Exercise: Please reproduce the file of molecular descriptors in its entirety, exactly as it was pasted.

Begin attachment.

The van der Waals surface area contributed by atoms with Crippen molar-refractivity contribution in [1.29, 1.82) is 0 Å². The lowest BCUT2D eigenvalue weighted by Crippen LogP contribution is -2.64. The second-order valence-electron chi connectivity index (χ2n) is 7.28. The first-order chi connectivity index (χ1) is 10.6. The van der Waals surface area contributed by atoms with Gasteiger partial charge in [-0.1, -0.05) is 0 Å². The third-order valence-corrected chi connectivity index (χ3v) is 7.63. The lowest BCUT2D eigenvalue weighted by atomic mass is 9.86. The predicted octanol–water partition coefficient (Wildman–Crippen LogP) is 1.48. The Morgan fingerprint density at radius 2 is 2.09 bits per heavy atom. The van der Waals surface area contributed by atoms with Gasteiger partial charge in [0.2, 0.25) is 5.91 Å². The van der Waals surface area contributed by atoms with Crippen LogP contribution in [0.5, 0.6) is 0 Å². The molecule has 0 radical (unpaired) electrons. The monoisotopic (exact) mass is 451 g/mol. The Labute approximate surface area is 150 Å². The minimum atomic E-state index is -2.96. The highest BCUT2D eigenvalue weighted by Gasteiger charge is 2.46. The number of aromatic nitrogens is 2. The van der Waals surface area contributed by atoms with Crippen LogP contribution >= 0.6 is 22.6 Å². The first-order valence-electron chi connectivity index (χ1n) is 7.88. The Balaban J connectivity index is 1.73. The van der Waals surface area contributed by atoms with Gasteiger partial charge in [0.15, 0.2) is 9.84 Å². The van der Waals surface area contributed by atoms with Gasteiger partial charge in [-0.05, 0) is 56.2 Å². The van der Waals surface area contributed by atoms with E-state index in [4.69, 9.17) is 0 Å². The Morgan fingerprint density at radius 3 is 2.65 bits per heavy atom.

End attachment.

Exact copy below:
The van der Waals surface area contributed by atoms with Crippen molar-refractivity contribution in [1.29, 1.82) is 0 Å². The lowest BCUT2D eigenvalue weighted by Crippen LogP contribution is -2.64. The second-order valence-electron chi connectivity index (χ2n) is 7.28. The first-order chi connectivity index (χ1) is 10.6. The van der Waals surface area contributed by atoms with Gasteiger partial charge in [-0.1, -0.05) is 0 Å². The third-order valence-corrected chi connectivity index (χ3v) is 7.63. The lowest BCUT2D eigenvalue weighted by atomic mass is 9.86. The predicted octanol–water partition coefficient (Wildman–Crippen LogP) is 1.48. The Morgan fingerprint density at radius 2 is 2.09 bits per heavy atom. The van der Waals surface area contributed by atoms with Gasteiger partial charge in [0.2, 0.25) is 5.91 Å². The van der Waals surface area contributed by atoms with Crippen LogP contribution in [0.5, 0.6) is 0 Å². The molecule has 0 radical (unpaired) electrons. The monoisotopic (exact) mass is 451 g/mol. The Labute approximate surface area is 150 Å². The minimum atomic E-state index is -2.96. The highest BCUT2D eigenvalue weighted by Gasteiger charge is 2.46. The number of aromatic nitrogens is 2. The van der Waals surface area contributed by atoms with Crippen LogP contribution >= 0.6 is 22.6 Å². The first-order valence-electron chi connectivity index (χ1n) is 7.88. The Balaban J connectivity index is 1.73. The van der Waals surface area contributed by atoms with Gasteiger partial charge in [0.15, 0.2) is 9.84 Å². The van der Waals surface area contributed by atoms with Gasteiger partial charge in [-0.05, 0) is 56.2 Å². The van der Waals surface area contributed by atoms with E-state index in [4.69, 9.17) is 0 Å². The Morgan fingerprint density at radius 3 is 2.65 bits per heavy atom.